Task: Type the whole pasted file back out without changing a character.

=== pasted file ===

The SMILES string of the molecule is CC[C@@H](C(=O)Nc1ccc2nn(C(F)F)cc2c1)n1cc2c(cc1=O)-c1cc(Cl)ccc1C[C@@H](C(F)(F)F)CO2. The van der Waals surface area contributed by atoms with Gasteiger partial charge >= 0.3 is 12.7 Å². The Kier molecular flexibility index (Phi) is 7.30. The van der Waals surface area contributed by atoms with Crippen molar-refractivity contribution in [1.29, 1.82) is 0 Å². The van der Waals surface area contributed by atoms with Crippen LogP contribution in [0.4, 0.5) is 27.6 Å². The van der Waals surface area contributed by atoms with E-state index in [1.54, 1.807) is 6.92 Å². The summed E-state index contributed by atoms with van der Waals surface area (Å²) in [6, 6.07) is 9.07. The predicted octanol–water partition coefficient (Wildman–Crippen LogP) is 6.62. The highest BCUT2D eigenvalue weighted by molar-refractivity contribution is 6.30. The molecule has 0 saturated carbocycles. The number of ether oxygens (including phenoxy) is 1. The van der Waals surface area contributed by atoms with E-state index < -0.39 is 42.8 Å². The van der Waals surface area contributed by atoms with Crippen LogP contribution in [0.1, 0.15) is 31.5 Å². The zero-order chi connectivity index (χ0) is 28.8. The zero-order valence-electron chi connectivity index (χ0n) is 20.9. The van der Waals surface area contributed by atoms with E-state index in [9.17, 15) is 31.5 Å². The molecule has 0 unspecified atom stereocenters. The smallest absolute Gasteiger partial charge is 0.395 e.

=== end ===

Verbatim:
The SMILES string of the molecule is CC[C@@H](C(=O)Nc1ccc2nn(C(F)F)cc2c1)n1cc2c(cc1=O)-c1cc(Cl)ccc1C[C@@H](C(F)(F)F)CO2. The van der Waals surface area contributed by atoms with Gasteiger partial charge >= 0.3 is 12.7 Å². The Kier molecular flexibility index (Phi) is 7.30. The van der Waals surface area contributed by atoms with Crippen molar-refractivity contribution in [1.29, 1.82) is 0 Å². The van der Waals surface area contributed by atoms with Crippen LogP contribution in [0.4, 0.5) is 27.6 Å². The van der Waals surface area contributed by atoms with E-state index in [1.54, 1.807) is 6.92 Å². The summed E-state index contributed by atoms with van der Waals surface area (Å²) in [6, 6.07) is 9.07. The predicted octanol–water partition coefficient (Wildman–Crippen LogP) is 6.62. The highest BCUT2D eigenvalue weighted by molar-refractivity contribution is 6.30. The molecule has 0 saturated carbocycles. The number of ether oxygens (including phenoxy) is 1. The van der Waals surface area contributed by atoms with E-state index < -0.39 is 42.8 Å². The van der Waals surface area contributed by atoms with Crippen LogP contribution in [0.1, 0.15) is 31.5 Å². The zero-order chi connectivity index (χ0) is 28.8. The zero-order valence-electron chi connectivity index (χ0n) is 20.9. The van der Waals surface area contributed by atoms with E-state index in [9.17, 15) is 31.5 Å². The molecule has 0 unspecified atom stereocenters. The smallest absolute Gasteiger partial charge is 0.395 e.